This is the first article in a series on the 4th High Level Forum on Aid Effectiveness. The second article takes an in-depth look at the specific sessions being planned for conflict affected and fragile states.
Heads of state, ministers, parliamentarians, civil society groups, and private sector leaders will be gathering from November 29th—December 1st, 2011 in Busan, South Korea for the Fourth High Level Forum on Aid Effectiveness (HLF). Organizers are expecting from delegates a demonstration of interest in making development assistance more effective. Broadly speaking, Busan represents a significant step forward in bringing more actors “under the tent” of aid effectiveness, as its final Outcome Document is expected to be endorsed by leaders from China, India, and other non-OECD countries that have emerged as major players in global development.
It similarly serves as a key touchstone ahead of the 2015 Millennium Development Goal completion date. For a group of fragile and conflict-affected states, the so-called g7+, Busan represents a moment when they will articulate with a collective voice their own priorities as articulated through five peacebuilding and statebuilding goals (PSGs); how they propose to reach them; and what they need from their donor partners. This collective articulation of priorities has never been seen before for this group of states and represents a real shift in a new and exciting direction.
To understand the task at hand it’s important to take a step back and see how far we’ve come. The first HLF was held in Rome in 2003 and was motivated by a desire to better understand why aid was not delivering hoped-for results and to increase efforts to deliver on the MDGs. Two years later, delegates gathered in Paris at the second HLF. Paris expanded the dialogue by including both donors and recipient countries. This concentrated attention on the development of mutual commitments—on ownership, alignment, harmonization, results and mutual accountability—whereby donors and recipients of aid could hold each other accountable. It also set up a system of joint monitoring to better ensure accountability.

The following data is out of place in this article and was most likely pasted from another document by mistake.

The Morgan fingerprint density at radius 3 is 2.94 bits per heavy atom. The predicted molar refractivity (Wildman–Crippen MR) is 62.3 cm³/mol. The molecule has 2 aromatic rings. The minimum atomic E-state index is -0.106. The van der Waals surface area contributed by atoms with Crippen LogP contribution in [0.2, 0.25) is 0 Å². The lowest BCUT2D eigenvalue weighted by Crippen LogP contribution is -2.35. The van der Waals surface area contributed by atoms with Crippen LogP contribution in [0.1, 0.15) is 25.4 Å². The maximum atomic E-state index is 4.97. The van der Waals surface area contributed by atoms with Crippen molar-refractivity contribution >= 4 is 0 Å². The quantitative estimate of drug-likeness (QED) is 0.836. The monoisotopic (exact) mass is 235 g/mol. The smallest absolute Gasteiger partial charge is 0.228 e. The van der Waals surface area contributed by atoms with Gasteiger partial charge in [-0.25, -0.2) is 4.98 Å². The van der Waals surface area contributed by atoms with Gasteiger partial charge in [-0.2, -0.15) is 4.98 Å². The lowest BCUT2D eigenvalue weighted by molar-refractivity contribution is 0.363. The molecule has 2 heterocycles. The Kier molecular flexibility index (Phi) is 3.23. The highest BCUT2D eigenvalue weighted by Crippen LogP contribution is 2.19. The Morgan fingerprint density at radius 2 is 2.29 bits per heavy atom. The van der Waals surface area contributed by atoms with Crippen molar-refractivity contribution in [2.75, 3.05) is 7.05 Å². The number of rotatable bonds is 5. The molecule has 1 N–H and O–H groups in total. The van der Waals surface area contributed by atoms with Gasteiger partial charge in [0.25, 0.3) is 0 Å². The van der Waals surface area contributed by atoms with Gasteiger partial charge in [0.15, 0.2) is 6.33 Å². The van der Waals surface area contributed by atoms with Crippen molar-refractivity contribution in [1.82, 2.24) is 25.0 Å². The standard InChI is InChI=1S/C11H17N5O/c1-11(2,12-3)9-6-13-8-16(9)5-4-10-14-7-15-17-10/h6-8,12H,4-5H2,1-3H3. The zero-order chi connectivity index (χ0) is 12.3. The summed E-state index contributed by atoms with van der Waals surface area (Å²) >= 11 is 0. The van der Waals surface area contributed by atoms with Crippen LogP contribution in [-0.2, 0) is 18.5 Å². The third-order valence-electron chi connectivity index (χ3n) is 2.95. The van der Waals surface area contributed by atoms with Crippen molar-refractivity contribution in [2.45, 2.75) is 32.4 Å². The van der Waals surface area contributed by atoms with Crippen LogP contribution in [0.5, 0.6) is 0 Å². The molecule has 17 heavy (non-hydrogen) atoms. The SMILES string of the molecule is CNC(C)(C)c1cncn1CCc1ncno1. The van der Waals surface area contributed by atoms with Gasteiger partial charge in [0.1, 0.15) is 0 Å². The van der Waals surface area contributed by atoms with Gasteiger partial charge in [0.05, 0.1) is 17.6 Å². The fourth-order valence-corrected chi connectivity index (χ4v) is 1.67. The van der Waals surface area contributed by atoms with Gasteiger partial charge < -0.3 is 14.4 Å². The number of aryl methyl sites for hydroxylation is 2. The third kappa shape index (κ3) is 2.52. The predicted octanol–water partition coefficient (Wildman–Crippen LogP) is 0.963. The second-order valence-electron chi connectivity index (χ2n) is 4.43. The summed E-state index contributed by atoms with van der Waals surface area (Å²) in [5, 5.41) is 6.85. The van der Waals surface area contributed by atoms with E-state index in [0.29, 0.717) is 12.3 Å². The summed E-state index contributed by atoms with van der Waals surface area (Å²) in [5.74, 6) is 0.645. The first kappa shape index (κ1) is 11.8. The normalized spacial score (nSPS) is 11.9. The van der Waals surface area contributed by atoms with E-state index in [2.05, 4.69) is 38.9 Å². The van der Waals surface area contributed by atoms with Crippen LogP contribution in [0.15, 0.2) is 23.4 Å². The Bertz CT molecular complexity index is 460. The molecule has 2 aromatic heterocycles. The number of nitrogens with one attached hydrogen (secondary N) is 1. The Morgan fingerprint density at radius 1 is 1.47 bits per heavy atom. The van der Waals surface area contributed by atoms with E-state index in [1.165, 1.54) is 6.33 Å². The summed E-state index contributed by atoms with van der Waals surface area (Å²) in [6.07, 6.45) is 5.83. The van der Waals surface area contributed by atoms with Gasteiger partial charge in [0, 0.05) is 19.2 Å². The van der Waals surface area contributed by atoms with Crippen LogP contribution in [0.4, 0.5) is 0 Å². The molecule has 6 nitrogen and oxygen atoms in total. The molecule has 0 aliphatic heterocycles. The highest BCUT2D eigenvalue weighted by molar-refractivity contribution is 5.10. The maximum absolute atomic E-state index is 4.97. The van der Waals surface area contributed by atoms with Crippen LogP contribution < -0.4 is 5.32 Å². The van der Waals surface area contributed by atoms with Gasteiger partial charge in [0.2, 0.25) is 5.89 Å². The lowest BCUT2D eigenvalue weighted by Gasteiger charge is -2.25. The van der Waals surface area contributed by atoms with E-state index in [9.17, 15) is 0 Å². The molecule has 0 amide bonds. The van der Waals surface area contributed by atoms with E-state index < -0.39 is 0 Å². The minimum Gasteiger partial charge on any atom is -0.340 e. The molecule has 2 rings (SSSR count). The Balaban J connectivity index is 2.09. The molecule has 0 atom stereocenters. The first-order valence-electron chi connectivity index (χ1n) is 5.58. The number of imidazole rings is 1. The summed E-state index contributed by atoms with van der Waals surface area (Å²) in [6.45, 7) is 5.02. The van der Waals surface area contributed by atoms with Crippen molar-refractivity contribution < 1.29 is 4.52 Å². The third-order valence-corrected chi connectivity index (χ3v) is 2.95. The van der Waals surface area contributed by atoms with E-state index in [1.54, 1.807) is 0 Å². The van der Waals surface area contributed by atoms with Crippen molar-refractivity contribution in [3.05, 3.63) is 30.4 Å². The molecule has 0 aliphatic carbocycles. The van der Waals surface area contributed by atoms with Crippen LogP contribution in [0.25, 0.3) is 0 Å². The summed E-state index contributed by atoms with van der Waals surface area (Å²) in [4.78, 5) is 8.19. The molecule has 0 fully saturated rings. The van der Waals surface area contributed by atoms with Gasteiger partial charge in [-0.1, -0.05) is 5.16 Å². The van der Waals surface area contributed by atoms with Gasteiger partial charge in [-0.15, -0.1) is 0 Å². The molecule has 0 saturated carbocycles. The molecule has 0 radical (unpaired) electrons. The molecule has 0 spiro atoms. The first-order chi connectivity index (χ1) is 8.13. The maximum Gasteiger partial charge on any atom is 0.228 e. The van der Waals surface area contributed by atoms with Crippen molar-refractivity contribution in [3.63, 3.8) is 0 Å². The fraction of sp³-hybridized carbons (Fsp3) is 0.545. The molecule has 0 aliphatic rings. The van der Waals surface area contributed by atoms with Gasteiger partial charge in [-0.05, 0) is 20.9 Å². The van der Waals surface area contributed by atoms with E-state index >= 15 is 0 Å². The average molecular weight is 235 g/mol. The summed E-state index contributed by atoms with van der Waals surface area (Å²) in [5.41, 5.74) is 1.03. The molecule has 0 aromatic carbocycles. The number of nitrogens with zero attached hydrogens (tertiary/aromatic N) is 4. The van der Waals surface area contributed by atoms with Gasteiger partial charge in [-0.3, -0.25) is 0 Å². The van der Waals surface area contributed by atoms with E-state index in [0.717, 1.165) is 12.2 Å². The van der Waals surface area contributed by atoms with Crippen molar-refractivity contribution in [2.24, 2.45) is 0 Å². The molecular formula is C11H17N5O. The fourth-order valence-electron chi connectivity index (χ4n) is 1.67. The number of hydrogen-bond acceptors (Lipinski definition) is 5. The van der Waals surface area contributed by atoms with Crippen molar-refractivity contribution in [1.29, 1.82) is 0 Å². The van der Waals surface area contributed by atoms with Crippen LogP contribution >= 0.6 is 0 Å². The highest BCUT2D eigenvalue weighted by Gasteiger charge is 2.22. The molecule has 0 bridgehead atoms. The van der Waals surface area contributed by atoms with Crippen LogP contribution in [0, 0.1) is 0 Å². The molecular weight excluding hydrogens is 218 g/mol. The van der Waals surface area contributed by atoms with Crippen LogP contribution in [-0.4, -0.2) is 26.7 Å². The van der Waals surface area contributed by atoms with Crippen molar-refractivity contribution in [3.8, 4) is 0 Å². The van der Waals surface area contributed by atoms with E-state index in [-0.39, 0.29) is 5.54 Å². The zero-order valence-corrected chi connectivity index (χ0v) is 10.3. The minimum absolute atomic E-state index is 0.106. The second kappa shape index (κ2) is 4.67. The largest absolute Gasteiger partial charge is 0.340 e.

Three years after Paris, the third HLF was moved from donor capitals to Accra, Ghana where the tent was opened even more to include civil society groups. Accra was an opportunity to demonstrate renewed commitment to the Paris Declaration as well as to deepen investment in three areas in particular: ownership, partnerships and delivering results.
2015—the MDG completion date—is fast approaching, and there is still a long way to go. Busan will be the last high-level forum before 2015, and is seen as a key touchstone to check progress and ramp up efforts in achieving these revolutionary global commitments.
The first day of the Forum will focus on evidence of what has and has not worked; evidence which will feed into new global commitments to be articulated during the second and third day. Busan also represents an opportunity for the international aid community to better articulate and understand the ways in which the world has changed since the first HLF—including the financial crises, food security and climate challenges—and the implications for overall development assistance. As was done in Paris and Accra, Busan will further enlarge the tent through including the private sector and encouraging more discussion around south-south cooperation and nontraditional (non-OECD) donors.
Why does this matter for Fragile and Conflict-Affected States?
While Paris was a high-water mark for international aid effectiveness, it also sparked a collective stock-taking on whether and how these commitments would apply in states experiencing ongoing or recurrent violent conflict, states with severe government capacity deficits and/or states where the linkage between the state and its citizens is so weak as to be effectively non-existent. How could these countries develop their own strategies to improve their institutions, for example, when staffing shortages meant Ministries were barely functioning? How could donors align if no strategy existed?